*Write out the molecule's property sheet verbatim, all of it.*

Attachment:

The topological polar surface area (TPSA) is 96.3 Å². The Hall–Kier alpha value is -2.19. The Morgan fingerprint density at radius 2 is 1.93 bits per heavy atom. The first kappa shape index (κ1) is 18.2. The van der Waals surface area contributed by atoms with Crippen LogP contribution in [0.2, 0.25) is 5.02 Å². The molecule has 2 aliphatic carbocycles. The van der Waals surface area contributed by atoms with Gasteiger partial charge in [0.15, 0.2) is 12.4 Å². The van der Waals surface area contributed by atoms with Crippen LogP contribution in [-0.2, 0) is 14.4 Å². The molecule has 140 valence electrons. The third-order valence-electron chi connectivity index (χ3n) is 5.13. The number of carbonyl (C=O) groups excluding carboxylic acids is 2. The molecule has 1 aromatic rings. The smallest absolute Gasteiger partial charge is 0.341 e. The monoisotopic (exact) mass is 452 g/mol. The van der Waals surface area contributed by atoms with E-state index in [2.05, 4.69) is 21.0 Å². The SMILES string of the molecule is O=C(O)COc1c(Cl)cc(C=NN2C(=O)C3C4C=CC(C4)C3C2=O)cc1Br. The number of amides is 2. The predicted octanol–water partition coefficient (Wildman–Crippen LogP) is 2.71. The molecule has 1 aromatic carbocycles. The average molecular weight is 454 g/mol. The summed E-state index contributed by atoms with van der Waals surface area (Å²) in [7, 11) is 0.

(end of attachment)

The topological polar surface area (TPSA) is 96.3 Å². The Hall–Kier alpha value is -2.19. The Morgan fingerprint density at radius 2 is 1.93 bits per heavy atom. The first kappa shape index (κ1) is 18.2. The van der Waals surface area contributed by atoms with Crippen LogP contribution in [0.2, 0.25) is 5.02 Å². The molecule has 2 aliphatic carbocycles. The van der Waals surface area contributed by atoms with Gasteiger partial charge in [0.15, 0.2) is 12.4 Å². The van der Waals surface area contributed by atoms with Crippen LogP contribution in [-0.2, 0) is 14.4 Å². The molecule has 140 valence electrons. The third-order valence-electron chi connectivity index (χ3n) is 5.13. The number of carbonyl (C=O) groups excluding carboxylic acids is 2. The molecule has 1 aromatic rings. The smallest absolute Gasteiger partial charge is 0.341 e. The monoisotopic (exact) mass is 452 g/mol. The van der Waals surface area contributed by atoms with E-state index in [2.05, 4.69) is 21.0 Å². The SMILES string of the molecule is O=C(O)COc1c(Cl)cc(C=NN2C(=O)C3C4C=CC(C4)C3C2=O)cc1Br. The number of amides is 2. The predicted octanol–water partition coefficient (Wildman–Crippen LogP) is 2.71. The molecule has 1 aromatic carbocycles. The average molecular weight is 454 g/mol. The summed E-state index contributed by atoms with van der Waals surface area (Å²) in [7, 11) is 0.